The US Department of Justice (DOJ) has indicted eight individuals in what authorities claim to be a $9m (£5.37m) bank hacking operation.
A federal grand jury based in Atlanta, Georgia issued the indictments after authorities presented evidence of the alleged breach at the Atlanta offices of Royal Bank of Scotland's RBS WorldPay branch.
The four main suspects on the case include three alleged hackers based in Estonia, Russia, Moldova and a fourth unnamed suspect labelled "Hacker 3". Each of the four has been charged with 16 criminal counts including wire fraud, identity theft, conspiracy and access device fraud.
Additionally, the grand jury issued indictments for four additional Estonian residents on charges of access device fraud.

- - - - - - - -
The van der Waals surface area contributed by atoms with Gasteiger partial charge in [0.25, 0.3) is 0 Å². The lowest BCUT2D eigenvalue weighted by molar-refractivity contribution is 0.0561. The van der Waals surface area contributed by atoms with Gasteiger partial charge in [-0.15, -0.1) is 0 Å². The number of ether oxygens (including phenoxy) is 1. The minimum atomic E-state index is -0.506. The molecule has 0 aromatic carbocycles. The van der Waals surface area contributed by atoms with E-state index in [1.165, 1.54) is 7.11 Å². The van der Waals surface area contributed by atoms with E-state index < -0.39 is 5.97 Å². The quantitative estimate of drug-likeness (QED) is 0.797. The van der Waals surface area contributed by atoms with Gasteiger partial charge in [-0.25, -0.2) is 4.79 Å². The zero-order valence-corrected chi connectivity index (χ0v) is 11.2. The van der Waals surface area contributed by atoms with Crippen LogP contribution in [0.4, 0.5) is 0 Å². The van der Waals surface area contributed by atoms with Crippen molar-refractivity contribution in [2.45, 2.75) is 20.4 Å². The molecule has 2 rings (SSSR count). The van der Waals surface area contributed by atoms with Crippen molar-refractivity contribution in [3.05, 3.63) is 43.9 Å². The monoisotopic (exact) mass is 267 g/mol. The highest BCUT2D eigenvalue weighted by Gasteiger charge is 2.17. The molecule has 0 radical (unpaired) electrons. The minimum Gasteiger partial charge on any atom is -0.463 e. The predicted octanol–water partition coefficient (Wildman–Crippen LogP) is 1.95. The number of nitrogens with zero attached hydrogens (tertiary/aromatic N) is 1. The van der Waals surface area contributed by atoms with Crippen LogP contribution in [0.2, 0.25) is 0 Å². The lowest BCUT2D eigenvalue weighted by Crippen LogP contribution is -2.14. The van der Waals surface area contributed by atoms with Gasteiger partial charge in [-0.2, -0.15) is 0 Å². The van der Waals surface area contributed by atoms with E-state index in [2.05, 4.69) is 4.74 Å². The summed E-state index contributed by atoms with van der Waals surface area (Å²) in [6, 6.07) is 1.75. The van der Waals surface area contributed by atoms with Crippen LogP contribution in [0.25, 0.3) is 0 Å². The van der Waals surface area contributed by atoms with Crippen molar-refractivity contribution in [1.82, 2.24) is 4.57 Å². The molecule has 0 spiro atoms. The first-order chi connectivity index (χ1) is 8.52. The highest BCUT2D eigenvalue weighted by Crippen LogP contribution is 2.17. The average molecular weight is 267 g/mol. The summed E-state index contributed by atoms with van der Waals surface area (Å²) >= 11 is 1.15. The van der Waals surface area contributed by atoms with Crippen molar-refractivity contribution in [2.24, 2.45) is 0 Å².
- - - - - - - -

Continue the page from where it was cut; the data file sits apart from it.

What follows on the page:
According to the DOJ, the group was able to compromise encryption protections to access data on a number of debit cards within the RBS WorldPay automatic payroll system.
Details on the compromised accounts were then used to increase credit limits and create 44 counterfeit debit cards. The counterfeit cards were then sent around the world to a number of money mules, each of whom accessed the accounts through local ATMs and sent as much as 70 per cent of the money back to the hackers.
The DOJ estimates that the entire withdrawal run took place over a span of 12 hours and resulted in a total of $9m being withdrawn from 2,100 ATM machines.
"This investigation has broken the back of one of the most sophisticated computer hacking rings in the world," declared US district attorney Sally Quillian Yates.
"Last November, in just one day, an American credit card processor was hacked in perhaps the most sophisticated and organised computer fraud attack ever conducted. Today, one year later, the leaders of this attack have been charged. "
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